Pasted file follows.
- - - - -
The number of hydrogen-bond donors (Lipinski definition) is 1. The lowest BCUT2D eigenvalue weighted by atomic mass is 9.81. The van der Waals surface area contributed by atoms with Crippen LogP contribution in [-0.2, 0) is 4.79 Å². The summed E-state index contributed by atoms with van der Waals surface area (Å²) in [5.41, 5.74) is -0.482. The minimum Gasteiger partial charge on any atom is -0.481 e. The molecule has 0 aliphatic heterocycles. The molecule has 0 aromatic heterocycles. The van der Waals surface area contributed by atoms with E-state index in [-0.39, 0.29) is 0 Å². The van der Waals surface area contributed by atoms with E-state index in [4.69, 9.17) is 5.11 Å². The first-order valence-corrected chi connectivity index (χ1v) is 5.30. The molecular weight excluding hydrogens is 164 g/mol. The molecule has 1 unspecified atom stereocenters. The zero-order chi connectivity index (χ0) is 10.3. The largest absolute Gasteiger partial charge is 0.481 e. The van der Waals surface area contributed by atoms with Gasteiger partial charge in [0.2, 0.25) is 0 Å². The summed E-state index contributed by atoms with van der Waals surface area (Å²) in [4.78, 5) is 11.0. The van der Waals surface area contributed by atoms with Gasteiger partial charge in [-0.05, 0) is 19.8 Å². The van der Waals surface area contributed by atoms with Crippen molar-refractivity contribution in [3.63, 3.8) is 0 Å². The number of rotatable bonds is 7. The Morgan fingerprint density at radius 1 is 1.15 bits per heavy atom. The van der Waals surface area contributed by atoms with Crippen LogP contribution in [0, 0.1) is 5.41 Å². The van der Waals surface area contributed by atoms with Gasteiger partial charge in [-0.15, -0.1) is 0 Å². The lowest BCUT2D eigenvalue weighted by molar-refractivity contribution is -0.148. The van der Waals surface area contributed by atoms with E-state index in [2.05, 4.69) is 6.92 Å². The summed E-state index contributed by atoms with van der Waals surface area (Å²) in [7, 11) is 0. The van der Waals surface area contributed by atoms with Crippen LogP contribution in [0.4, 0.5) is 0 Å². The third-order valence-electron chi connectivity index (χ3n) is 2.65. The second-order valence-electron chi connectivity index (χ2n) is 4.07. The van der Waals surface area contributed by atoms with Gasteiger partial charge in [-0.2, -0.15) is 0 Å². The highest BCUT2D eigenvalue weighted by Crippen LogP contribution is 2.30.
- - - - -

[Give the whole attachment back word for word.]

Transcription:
The number of hydrogen-bond donors (Lipinski definition) is 1. The lowest BCUT2D eigenvalue weighted by atomic mass is 9.81. The van der Waals surface area contributed by atoms with Crippen LogP contribution in [-0.2, 0) is 4.79 Å². The summed E-state index contributed by atoms with van der Waals surface area (Å²) in [5.41, 5.74) is -0.482. The minimum Gasteiger partial charge on any atom is -0.481 e. The molecule has 0 aliphatic heterocycles. The molecule has 0 aromatic heterocycles. The van der Waals surface area contributed by atoms with E-state index in [-0.39, 0.29) is 0 Å². The van der Waals surface area contributed by atoms with E-state index in [4.69, 9.17) is 5.11 Å². The first-order valence-corrected chi connectivity index (χ1v) is 5.30. The molecular weight excluding hydrogens is 164 g/mol. The molecule has 1 unspecified atom stereocenters. The zero-order chi connectivity index (χ0) is 10.3. The largest absolute Gasteiger partial charge is 0.481 e. The van der Waals surface area contributed by atoms with Gasteiger partial charge in [0.2, 0.25) is 0 Å². The summed E-state index contributed by atoms with van der Waals surface area (Å²) in [4.78, 5) is 11.0. The van der Waals surface area contributed by atoms with Gasteiger partial charge in [-0.05, 0) is 19.8 Å². The van der Waals surface area contributed by atoms with Crippen molar-refractivity contribution in [3.63, 3.8) is 0 Å². The number of rotatable bonds is 7. The Morgan fingerprint density at radius 1 is 1.15 bits per heavy atom. The van der Waals surface area contributed by atoms with Crippen LogP contribution in [0, 0.1) is 5.41 Å². The van der Waals surface area contributed by atoms with Gasteiger partial charge in [-0.15, -0.1) is 0 Å². The lowest BCUT2D eigenvalue weighted by molar-refractivity contribution is -0.148. The van der Waals surface area contributed by atoms with E-state index in [2.05, 4.69) is 6.92 Å². The summed E-state index contributed by atoms with van der Waals surface area (Å²) in [7, 11) is 0. The van der Waals surface area contributed by atoms with Crippen LogP contribution in [0.4, 0.5) is 0 Å². The third-order valence-electron chi connectivity index (χ3n) is 2.65. The second-order valence-electron chi connectivity index (χ2n) is 4.07. The van der Waals surface area contributed by atoms with Gasteiger partial charge in [-0.2, -0.15) is 0 Å². The highest BCUT2D eigenvalue weighted by Crippen LogP contribution is 2.30.